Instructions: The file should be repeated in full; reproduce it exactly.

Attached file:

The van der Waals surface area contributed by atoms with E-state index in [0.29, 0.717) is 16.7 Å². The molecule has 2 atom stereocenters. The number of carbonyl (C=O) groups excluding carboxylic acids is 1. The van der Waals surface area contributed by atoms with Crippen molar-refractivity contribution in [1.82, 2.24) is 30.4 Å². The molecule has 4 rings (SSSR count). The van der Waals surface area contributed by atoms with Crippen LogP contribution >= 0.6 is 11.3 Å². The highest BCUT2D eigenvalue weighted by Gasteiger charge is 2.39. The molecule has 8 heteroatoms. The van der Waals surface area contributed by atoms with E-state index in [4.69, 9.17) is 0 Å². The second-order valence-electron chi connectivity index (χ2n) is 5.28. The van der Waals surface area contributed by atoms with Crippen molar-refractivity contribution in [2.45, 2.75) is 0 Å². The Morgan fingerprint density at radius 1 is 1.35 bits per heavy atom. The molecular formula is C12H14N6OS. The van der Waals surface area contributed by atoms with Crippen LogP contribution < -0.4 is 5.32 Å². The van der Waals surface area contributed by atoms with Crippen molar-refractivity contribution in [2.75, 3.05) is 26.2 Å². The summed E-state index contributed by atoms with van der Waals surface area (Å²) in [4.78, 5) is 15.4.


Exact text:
The van der Waals surface area contributed by atoms with E-state index in [0.29, 0.717) is 16.7 Å². The molecule has 2 atom stereocenters. The number of carbonyl (C=O) groups excluding carboxylic acids is 1. The van der Waals surface area contributed by atoms with Crippen molar-refractivity contribution in [1.82, 2.24) is 30.4 Å². The molecule has 4 rings (SSSR count). The van der Waals surface area contributed by atoms with Crippen LogP contribution >= 0.6 is 11.3 Å². The highest BCUT2D eigenvalue weighted by Gasteiger charge is 2.39. The molecule has 8 heteroatoms. The van der Waals surface area contributed by atoms with E-state index in [4.69, 9.17) is 0 Å². The second-order valence-electron chi connectivity index (χ2n) is 5.28. The van der Waals surface area contributed by atoms with Crippen molar-refractivity contribution in [2.45, 2.75) is 0 Å². The Morgan fingerprint density at radius 1 is 1.35 bits per heavy atom. The molecular formula is C12H14N6OS. The van der Waals surface area contributed by atoms with Crippen LogP contribution < -0.4 is 5.32 Å². The van der Waals surface area contributed by atoms with Crippen molar-refractivity contribution in [2.75, 3.05) is 26.2 Å². The summed E-state index contributed by atoms with van der Waals surface area (Å²) in [4.78, 5) is 15.4.